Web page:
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Subject: Of backlash on the road to full equality rss

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Moshe Callen
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Politically, I can be and am viewed by some as strongly conservative and by others as strongly liberal. Fundamentally I do not believe that any government can be trusted to adequately safeguard the necessary rights and liberties of its citizens, especially individuals and minorities. Yet at the same time, a government becomes a necessary evil lest civil society entirely break down simply because individuals cannot be trusted to consistently avoid their baser or more selfish instincts. As bad as it may be, a government is the best solution to balancing the needs of society as a whole and the needs of individuals. Yet, the power of government should be severely and strictly limited and the restraints on the power and privileges of government need be regularly independently reviewed. If in doubt, the benefit of the doubt should be given to the promotion of the rights and liberties of individuals and minorities.

One of the things which I think has been best about the last couple of centuries across at least the Westernized wold is the growth of movements for equality for women, racial groups (Black people, people of Southern and Eastern Asian ancestry, etc.), religious groups and people other than ordinary heterosexuals. Without a doubt, granting everyone full equality societally and under law is and should be the ideal goal; it has not been achieved yet.

Yet the nature and role of a backlash against such equality is not always obvious. What to do about the backlash is even less obvious. To give an example, let us suppose that the question of whether or not US president James Buchanan was an active homosexual and that this was commonly known at the time is settled historically. (To my knowledge, it is not.) In this case, the man rose to the highest office of the land as a quasi-openly gay man. Yet he could do so because he was a white male Protestant and wealthy and because his homosexuality was never publicly nor officially acknowledged in any way. It was "tolerance" to a degree but of the sort associated with a second class citizen as opposed to a complete non-citizen.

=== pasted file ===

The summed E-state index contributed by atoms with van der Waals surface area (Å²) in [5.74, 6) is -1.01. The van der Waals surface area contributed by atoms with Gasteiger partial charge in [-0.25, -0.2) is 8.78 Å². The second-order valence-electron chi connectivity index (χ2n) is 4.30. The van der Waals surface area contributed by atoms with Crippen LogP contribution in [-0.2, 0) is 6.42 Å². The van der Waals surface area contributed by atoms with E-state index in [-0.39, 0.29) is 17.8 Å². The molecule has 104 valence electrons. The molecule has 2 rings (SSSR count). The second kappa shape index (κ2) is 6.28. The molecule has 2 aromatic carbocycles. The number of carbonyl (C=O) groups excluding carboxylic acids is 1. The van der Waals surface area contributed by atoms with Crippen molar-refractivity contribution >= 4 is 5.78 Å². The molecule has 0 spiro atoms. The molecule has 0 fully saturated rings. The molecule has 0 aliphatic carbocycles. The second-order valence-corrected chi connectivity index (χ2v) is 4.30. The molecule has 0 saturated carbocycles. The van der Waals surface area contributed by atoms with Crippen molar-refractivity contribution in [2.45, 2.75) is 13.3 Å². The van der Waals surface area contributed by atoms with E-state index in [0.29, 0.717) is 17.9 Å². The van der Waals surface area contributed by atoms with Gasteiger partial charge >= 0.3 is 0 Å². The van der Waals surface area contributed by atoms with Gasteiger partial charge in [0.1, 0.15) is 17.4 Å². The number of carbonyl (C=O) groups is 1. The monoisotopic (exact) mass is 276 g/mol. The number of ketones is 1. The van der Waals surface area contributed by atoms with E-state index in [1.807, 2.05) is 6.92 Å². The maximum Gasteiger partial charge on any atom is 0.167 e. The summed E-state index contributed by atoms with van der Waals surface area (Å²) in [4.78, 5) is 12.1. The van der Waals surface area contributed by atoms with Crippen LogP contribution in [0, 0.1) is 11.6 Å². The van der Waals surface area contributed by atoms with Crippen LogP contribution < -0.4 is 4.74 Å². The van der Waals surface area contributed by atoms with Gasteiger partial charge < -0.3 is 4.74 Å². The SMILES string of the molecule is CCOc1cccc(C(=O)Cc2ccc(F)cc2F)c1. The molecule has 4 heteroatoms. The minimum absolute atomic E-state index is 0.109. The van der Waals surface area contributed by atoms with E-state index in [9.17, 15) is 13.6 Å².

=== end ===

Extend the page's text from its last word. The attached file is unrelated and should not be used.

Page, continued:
That kind of quasi-tolerance could not happen today and the reason is fundamentally good; someone being gay is something one can acknowledge in polite society. Conversely though, it will be acknowledged one way or the other. In that sense, we have gone from one extreme to the other-- a lack of acknowledgement to compulsory acknowledgement.

What is needed ultimately is a balance. Extending the example-- and it is only one example-- of gay rights, within the public sphere people who are gay should neither live in fear of that fact's public exposure nor have that facet of their lives become the dominant characteristic of their lives. If a good reason exists for the fact to be talked about (including simply that the person wants it to be) then it should be; if not, it should not be because presumably the fact does not matter.

Frankly, I have no idea how to promote this kind of genuine tolerance except by trying my best to be personally tolerant, by teaching my children to be and encouraging others. Yet I hope and believe that this is how a society genuinely changes. This is not to say legislation is not needed; it is. Yet, legislation cannot be enough and without societal acceptance, legislation will in the end mean nothing. Why? Because government is a reflection of the collective will of the majority of a society. The collective power of the majority, expressed via government, if it can be abused, inevitably will be. Hence the price of liberty is eternal vigilance against the tyranny of the masses or equally of any single group or individual.
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Solid thoughts.

whac3 wrote:

That kind of quasi-tolerance could not happen today and the reason is fundamentally good; someone being gay is something one can acknowledge in polite society. Conversely though, it will be acknowledged one way or the other. In that sense, we have gone from one extreme to the other-- a lack of acknowledgement to compulsory acknowledgement.

This reminds me of women who are criticized for being housewives nowadays, or men called sexist for saying something as neutral as "I can't cook, my wive cooks for us."

If women have to work to be respected and to be considered a modern woman then they are no more free than when they were forced in the role of a housewife. If a husband has to know how to cook, even if his wife enjoys it more than him, we are just shifting the images of how people have to be, instead of tolerating them for who they are. We need free choice and equal opportunities, not obligations to follow.